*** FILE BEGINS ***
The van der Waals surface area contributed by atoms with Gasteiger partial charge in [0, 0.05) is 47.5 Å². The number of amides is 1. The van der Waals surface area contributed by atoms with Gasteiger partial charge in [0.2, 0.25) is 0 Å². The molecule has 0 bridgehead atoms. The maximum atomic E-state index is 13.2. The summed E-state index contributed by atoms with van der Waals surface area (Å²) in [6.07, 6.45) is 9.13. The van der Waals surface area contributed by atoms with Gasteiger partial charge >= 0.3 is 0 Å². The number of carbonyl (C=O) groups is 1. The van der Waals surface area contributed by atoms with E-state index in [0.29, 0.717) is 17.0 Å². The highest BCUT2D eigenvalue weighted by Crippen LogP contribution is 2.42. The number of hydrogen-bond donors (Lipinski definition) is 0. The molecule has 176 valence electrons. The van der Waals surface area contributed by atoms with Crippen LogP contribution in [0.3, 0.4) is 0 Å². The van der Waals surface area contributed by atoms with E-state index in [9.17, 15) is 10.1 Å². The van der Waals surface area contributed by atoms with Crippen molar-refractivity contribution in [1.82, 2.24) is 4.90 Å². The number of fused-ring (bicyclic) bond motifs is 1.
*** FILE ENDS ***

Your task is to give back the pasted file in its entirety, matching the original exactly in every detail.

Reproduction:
The van der Waals surface area contributed by atoms with Gasteiger partial charge in [0, 0.05) is 47.5 Å². The number of amides is 1. The van der Waals surface area contributed by atoms with Gasteiger partial charge in [0.2, 0.25) is 0 Å². The molecule has 0 bridgehead atoms. The maximum atomic E-state index is 13.2. The summed E-state index contributed by atoms with van der Waals surface area (Å²) in [6.07, 6.45) is 9.13. The van der Waals surface area contributed by atoms with Gasteiger partial charge >= 0.3 is 0 Å². The number of carbonyl (C=O) groups is 1. The van der Waals surface area contributed by atoms with E-state index in [0.29, 0.717) is 17.0 Å². The highest BCUT2D eigenvalue weighted by Crippen LogP contribution is 2.42. The number of hydrogen-bond donors (Lipinski definition) is 0. The molecule has 176 valence electrons. The van der Waals surface area contributed by atoms with Crippen LogP contribution in [0.3, 0.4) is 0 Å². The van der Waals surface area contributed by atoms with E-state index in [9.17, 15) is 10.1 Å². The van der Waals surface area contributed by atoms with Crippen molar-refractivity contribution in [1.82, 2.24) is 4.90 Å². The number of fused-ring (bicyclic) bond motifs is 1.